A quick but potent rainstorm delayed the start of Thursday’s Class AAA Region 3 championship baseball game at Riverside’s Eric J. Smith Field.
But for Riverside, the one-hour, five-minute delay was well worth the wait when junior left-hander Brady Wilkinson stuck out Greenbrier East’s Colby Johnson to seal a 9-4 win and propel the Warriors into next week’s state tournament.
Riverside (19-10), which had seen its last two seasons come to disappointing conclusions in the regional championship round, advances to the school’s first state tournament in its 15 seasons of existence. Greenbrier East’s season ended at 17-8.
Wilkinson wasn’t dominant on the mound, but seemed to pick up steam as the game progressed, collecting six strikeouts over the final three innings.
“I always get stronger toward the end of the game,” said Wilkinson, who allowed eight hits, while striking out nine and walking six. “I knew when we were coming into this game that we were going to win.
“We’re in the driver’s seat now. We just need to keep it going.”
Riverside first-year coach Pat Vogelsang expected Wilkinson to battle on the mound.
“Hat’s off to Brady,” Vogelsang said. “That was a real hard-fought game and that’s why I love that kid. He gets better and better and better as the game goes on.”
Wilkinson struggled early, allowing a pair runs on three hits and two walks, but allowed only two more runs the rest of way, while stranding 11 East runners.
While Wilkinson battled through his early troubles, Spartans starter Frank Ford wasn’t as fortunate.
Ford, a sophomore left-hander, struggled with his command from the outset, lasting just 2/3 of an inning, in which he allowed three runs and surrendered six walks.
“We did not play the brand of baseball that we played all year and 9 to 4 shows it,” East coach Scott Vogelsong said. “You’ve got to not walk people, you’ve got to get runners in when they’re in scoring position and you can’t have unearned runs. Walks lead to unearned runs.”
Riverside senior second baseman Derik Chestnut credited the team’s chemistry and desire for finally getting it over the regional final hump.
“This means everything to us,” Chestnut said. “We’ve given it our all this year looking for this and I’m just so glad we got it. The past two years have been heartbreaking at the end.
“This team has a ton of heart. I think that’s the difference with this team. We’ve had no issues with the kids on this team and that can make a difference.”
Riverside managed just three hits off of three Spartans pitchers, but took advantage of two East errors, 12 walks and a pair of balks, the first of which plated the Warriors’ first run.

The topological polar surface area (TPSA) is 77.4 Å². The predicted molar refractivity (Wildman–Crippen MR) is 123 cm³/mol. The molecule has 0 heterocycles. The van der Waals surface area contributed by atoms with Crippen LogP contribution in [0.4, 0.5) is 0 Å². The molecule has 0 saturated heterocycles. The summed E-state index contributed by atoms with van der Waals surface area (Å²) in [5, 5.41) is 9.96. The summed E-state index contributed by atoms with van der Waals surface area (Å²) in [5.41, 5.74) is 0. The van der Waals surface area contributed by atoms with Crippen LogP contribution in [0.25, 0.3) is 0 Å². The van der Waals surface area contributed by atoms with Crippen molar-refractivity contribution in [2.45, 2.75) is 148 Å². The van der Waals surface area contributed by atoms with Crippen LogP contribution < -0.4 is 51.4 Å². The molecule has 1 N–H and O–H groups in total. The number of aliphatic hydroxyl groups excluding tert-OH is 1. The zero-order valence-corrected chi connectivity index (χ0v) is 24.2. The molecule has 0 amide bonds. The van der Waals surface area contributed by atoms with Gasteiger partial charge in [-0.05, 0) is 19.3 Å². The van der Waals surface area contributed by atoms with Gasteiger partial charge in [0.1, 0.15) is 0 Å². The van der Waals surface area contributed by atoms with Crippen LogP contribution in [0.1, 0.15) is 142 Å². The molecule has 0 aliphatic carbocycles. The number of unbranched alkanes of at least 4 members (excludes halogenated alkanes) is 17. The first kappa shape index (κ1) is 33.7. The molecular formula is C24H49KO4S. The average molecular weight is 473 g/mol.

“It wasn’t clean,” Vogelsang said. “We weren’t exactly the cleanest and not exactly the smoothest, but I thought we played a lot of smart baseball. We didn’t make mental errors and it turned out all right for us.”
After spotting the Spartans a two-run lead in the first, Riverside’s opportunist evening began by turning six walks, two balks and a sacrifice fly by Wilkinson into a 3-2 advantage.
Riverside built the lead to 4-2 in the second when Trevor Smith singled, stole second and scored from there on a wild pitch by East reliever Daylon Colley.
Smith, a junior outfielder, finished with two hits, while scoring three runs and knocking another with a fifth inning sacrifice fly.
After a scoreless third, East knotted the game at four apiece on back-to-back, two-out, RBI singles by Jonathan Carr and Colley.
Riverside again answered a Spartans two spot with three runs in the bottom half of the inning.
Smith stole home for the first run of the inning, while Chaz Davis contributed an RBI double. Wilkinson made it 7-4 with his second sacrifice fly of the evening.
The Warriors added a pair of insurance runs in the fifth on Smith’s sacrifice fly, and a wild pitch that scored Chestnut with the game’s final run.
Colley led East with three hits, including a double and two RBI.
For Vogelsang, who moved to West Virginia from Fresno, Calif., last summer, the win was a chance to give back to the community that helped get the team over the hump.
“This is huge,” said Vogelsang of the several hundred fans that attended the regional games Wednesday and Thursday. “It’s great to see these crowds. The crowds last night and tonight have been phenomenal.
“The hope is that this can carry over into other sports and into other years. If this keeps on going, this is going to be a real dangerous place. It will be awesome.”